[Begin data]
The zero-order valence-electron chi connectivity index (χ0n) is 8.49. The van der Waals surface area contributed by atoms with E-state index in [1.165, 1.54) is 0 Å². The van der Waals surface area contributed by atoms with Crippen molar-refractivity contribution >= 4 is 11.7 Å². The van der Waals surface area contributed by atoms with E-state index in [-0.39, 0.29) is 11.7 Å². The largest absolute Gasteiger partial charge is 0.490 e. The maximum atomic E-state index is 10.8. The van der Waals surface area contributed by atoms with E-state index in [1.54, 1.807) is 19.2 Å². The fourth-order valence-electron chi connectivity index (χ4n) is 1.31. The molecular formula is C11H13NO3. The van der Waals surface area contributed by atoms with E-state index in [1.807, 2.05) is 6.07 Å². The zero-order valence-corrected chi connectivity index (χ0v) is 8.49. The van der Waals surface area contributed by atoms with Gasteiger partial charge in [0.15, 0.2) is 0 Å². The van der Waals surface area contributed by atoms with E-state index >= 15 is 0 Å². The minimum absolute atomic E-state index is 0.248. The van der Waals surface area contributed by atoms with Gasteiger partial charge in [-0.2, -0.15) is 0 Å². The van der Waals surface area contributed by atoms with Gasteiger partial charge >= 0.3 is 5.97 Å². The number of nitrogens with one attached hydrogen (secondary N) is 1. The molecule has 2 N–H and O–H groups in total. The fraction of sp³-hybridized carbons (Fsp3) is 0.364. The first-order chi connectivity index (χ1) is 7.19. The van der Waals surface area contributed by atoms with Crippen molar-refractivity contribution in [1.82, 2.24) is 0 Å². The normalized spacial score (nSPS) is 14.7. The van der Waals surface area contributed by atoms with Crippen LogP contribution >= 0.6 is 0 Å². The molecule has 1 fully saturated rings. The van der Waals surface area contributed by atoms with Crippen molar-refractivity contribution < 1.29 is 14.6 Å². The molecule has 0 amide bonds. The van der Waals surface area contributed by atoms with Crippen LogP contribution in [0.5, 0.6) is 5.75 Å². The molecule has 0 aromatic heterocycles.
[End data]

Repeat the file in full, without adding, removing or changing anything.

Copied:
The zero-order valence-electron chi connectivity index (χ0n) is 8.49. The van der Waals surface area contributed by atoms with E-state index in [1.165, 1.54) is 0 Å². The van der Waals surface area contributed by atoms with Crippen molar-refractivity contribution >= 4 is 11.7 Å². The van der Waals surface area contributed by atoms with E-state index in [-0.39, 0.29) is 11.7 Å². The largest absolute Gasteiger partial charge is 0.490 e. The maximum atomic E-state index is 10.8. The van der Waals surface area contributed by atoms with E-state index in [1.54, 1.807) is 19.2 Å². The fourth-order valence-electron chi connectivity index (χ4n) is 1.31. The molecular formula is C11H13NO3. The van der Waals surface area contributed by atoms with E-state index in [1.807, 2.05) is 6.07 Å². The zero-order valence-corrected chi connectivity index (χ0v) is 8.49. The van der Waals surface area contributed by atoms with Gasteiger partial charge in [0.15, 0.2) is 0 Å². The van der Waals surface area contributed by atoms with E-state index >= 15 is 0 Å². The minimum absolute atomic E-state index is 0.248. The van der Waals surface area contributed by atoms with Gasteiger partial charge in [-0.2, -0.15) is 0 Å². The van der Waals surface area contributed by atoms with Gasteiger partial charge >= 0.3 is 5.97 Å². The number of nitrogens with one attached hydrogen (secondary N) is 1. The molecule has 2 N–H and O–H groups in total. The fraction of sp³-hybridized carbons (Fsp3) is 0.364. The first-order chi connectivity index (χ1) is 7.19. The van der Waals surface area contributed by atoms with Crippen molar-refractivity contribution in [1.82, 2.24) is 0 Å². The normalized spacial score (nSPS) is 14.7. The van der Waals surface area contributed by atoms with Crippen LogP contribution >= 0.6 is 0 Å². The molecule has 1 fully saturated rings. The van der Waals surface area contributed by atoms with Crippen molar-refractivity contribution < 1.29 is 14.6 Å². The molecule has 0 amide bonds. The van der Waals surface area contributed by atoms with Crippen LogP contribution in [0.5, 0.6) is 5.75 Å². The molecule has 0 aromatic heterocycles.